The food and soft drinks lobbies, battling to save their products from being banned in schools, took their case to parliament last week.
The Scottish Food and Drink Federation and the British Soft Drinks Association told MSPs, in effect: you can take children to water, but you can't make them drink. Both bodies were giving evidence to the parliament's communities committee, which is examining the Schools (Health Promotion and Nutrition)(Scotland) Bill. It will impose new duties on councils to comply with nutritional requirements, give ministers powers to ban junk food and allow councils to provide free milk again.
But the Scottish Food and Drink Federation warned that any sanctions on chips, chocolate and salty snacks would only make such foods more desirable, and children would buy them outside school or abandon school meals altogether.
The British Soft Drinks Association said hydration was important for good pupil behaviour and performance, and claimed too few children drank enough fluids as it was.
It said providing only water did not mean children would drink it. Their concerns echoed those from a leading expert on the other side of the fence.
Fergus Chambers, director of Direct and Care Services in Glasgow, which is responsible for school meals, told the parliament's finance committee earlier that a blanket ban would lead secondary pupils in particular to turn their backs on school meals.
Flora McLean, director of the Scottish Food and Drink Federation, said no food (even confectionary) should be banned. She told the communities committee the emphasis should be on encouraging pupils to eat more vegetables, fruit and starchy carbohydrates."
The federation wants the existing "target nutrient specifications", which caterers use to construct healthy weekly menus, to stay as guidance but not to become law.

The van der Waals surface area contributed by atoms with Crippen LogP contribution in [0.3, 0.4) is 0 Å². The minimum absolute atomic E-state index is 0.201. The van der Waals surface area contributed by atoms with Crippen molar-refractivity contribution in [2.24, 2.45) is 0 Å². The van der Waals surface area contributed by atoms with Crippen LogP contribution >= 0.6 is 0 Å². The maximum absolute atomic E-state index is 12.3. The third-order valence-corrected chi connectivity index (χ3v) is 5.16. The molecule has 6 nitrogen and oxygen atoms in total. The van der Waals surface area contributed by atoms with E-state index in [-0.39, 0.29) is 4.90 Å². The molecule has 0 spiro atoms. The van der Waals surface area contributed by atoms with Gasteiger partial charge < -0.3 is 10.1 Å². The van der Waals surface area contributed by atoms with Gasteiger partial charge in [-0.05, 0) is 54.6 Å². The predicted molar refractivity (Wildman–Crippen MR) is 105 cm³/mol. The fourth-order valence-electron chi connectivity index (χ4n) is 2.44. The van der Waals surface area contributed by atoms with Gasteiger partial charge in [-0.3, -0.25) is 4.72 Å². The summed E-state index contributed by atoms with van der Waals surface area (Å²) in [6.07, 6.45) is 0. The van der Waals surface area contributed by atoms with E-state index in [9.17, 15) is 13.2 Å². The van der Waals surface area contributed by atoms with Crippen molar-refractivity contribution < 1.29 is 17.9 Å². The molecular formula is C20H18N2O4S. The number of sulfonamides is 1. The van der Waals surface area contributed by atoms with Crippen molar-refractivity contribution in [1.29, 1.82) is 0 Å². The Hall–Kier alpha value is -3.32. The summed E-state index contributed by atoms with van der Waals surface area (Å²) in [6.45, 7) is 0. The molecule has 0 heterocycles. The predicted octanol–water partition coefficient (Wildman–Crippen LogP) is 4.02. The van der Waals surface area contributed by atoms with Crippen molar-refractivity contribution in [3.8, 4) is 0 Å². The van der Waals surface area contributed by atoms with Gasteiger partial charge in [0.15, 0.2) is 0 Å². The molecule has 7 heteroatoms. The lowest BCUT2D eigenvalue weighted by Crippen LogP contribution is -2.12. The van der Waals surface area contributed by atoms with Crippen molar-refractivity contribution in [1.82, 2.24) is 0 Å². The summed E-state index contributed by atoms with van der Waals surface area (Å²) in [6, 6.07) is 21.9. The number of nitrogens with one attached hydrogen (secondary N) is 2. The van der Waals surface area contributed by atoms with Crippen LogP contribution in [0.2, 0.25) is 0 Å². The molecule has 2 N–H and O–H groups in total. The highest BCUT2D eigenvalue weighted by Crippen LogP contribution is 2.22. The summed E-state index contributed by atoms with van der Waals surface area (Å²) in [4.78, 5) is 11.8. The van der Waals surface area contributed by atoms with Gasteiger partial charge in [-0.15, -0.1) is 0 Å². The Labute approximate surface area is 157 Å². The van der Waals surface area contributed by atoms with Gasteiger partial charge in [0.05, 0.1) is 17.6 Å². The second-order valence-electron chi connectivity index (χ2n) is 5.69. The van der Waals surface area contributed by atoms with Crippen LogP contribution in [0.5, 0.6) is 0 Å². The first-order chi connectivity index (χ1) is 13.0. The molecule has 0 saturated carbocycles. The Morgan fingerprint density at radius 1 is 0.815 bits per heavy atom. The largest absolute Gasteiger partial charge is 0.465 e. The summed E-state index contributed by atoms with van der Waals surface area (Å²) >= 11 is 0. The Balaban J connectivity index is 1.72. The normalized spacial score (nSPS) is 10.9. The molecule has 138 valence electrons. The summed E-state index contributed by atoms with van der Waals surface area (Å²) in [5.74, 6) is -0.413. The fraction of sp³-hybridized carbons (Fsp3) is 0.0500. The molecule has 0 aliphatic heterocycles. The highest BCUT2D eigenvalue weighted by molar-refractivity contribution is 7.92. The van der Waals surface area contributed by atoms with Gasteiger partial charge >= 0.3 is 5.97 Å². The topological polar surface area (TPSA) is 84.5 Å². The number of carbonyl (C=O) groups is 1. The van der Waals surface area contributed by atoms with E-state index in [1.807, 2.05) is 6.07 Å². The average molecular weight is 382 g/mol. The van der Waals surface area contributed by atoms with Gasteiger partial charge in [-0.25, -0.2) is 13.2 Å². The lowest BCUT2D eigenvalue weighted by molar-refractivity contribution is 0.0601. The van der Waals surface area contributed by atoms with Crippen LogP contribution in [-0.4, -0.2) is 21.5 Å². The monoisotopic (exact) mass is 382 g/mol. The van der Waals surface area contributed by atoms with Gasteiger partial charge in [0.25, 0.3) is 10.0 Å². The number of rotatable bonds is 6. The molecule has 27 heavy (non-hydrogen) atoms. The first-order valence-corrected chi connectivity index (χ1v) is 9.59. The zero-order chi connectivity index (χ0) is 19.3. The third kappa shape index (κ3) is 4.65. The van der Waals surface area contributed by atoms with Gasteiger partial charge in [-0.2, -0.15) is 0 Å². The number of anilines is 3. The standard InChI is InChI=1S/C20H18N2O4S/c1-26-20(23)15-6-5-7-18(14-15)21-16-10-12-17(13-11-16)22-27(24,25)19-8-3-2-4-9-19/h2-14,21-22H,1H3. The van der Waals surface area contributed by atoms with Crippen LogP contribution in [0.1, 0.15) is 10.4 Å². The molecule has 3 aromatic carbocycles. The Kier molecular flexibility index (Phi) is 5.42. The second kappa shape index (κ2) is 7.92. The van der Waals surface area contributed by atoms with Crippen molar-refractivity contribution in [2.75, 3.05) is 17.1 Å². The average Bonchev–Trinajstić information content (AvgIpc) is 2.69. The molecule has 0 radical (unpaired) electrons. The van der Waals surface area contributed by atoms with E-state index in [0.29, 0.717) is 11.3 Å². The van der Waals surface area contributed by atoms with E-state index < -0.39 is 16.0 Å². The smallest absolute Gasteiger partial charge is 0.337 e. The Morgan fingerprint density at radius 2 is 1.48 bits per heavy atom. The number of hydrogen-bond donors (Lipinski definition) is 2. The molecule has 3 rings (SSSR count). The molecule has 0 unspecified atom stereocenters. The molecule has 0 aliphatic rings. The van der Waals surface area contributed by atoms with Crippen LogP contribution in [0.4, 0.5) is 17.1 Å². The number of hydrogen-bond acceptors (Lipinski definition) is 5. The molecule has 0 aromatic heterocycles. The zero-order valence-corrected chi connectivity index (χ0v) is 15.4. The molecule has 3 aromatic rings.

But the British Dental Association said in evidence that action was essential to combat tooth decay which was greater in Scotland than in England and Wales. According to BDA figures, more than 60 per cent of three-year-olds from areas of severe deprivation in Scotland had dental disease.
However, some schools are already at the starting gate. Those in North Lanarkshire offer chips only once a week, and oily fish is on the menu weekly rather than once every three weeks as proposed in the bill.
David Craig, quality improvement officer in North Lanarkshire Council, nonetheless welcomed the bill: "It's not a panacea, but it will build on what's already been achieved with Hungry for Success."
A primary lunch should average 557 calories, with no more than 21.7 grammes of fat, and no more than 745 mg of sodium; secondary lunches should average 664 calories, with a maximum of 25.8 grammes of fat and no more than 894 mg of sodium.
Oily fish should be served at least once every three weeks, and meals should not contain deep fried foods more than three times a week - including chips.
Salt shakers should be banned from canteen tables, and condiments only provided in 10 ml portions.